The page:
"Right now, I am studying microbiology at the University of Georgia; I want to study medicine so that I can help people, just as others have been able to help me. My goal is to study hematology, concentrating on blood diseases. Eventually, I would really like to travel the world and treat patients in places where blood disorders like thalassemia are especially prevalent.
"Giving back to others is something I've learned from my own family. I would never have been able to handle all of the challenges associated with thalassemia had I not had a family that was willing to seek out the information that we needed and the medical care that we needed to deal with such a demanding disorder. And they have always been willing to give up a lot of their time to make sure I can stay healthy. Now I hope to one day be able to help others who face difficult medical challenges. I think that knowing from my own experience what they have to go through will help me to better help them."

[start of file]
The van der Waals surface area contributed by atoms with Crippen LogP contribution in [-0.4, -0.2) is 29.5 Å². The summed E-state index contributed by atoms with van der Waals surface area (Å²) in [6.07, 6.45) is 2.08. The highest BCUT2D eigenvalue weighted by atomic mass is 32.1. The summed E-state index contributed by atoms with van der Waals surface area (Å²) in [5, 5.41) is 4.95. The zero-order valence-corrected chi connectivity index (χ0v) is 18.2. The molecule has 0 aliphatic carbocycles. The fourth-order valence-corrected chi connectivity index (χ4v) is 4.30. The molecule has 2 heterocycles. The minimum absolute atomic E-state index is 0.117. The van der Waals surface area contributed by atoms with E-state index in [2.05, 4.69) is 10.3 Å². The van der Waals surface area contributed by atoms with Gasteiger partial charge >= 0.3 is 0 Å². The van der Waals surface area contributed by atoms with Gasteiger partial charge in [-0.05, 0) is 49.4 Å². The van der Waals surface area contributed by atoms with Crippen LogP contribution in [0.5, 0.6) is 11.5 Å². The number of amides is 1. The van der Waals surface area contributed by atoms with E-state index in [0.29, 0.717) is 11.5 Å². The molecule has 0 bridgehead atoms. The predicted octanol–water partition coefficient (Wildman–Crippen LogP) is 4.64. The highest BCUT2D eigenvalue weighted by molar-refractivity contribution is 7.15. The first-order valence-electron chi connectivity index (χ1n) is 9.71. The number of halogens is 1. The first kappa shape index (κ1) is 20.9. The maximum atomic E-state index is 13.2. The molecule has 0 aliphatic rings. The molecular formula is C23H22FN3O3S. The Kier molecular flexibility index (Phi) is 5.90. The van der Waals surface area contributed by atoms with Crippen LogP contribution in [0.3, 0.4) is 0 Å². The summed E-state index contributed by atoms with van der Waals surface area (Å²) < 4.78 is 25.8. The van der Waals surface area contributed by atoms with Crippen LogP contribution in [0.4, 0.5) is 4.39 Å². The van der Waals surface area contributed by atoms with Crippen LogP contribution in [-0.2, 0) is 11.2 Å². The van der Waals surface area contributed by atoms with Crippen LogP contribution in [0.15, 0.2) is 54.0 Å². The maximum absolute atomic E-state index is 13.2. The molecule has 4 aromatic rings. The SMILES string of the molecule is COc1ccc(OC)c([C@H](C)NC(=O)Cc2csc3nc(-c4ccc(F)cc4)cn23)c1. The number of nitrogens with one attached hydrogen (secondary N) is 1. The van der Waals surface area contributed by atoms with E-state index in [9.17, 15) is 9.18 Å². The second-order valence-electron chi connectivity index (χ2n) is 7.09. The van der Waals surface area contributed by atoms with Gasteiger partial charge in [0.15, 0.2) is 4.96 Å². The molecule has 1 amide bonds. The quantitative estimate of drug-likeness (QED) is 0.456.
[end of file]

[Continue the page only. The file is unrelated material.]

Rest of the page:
Inspirational story

My Story. (2015, February 17). Retrieved November 24, 2015, from http://www.cdc.gov/NCBDDD/thalassemia/stories.html
What Are Thalassemias? (n.d.). Retrieved November 24, 2015, from http://www.nhlbi.nih.gov/health/health-topics/topics/thalassemia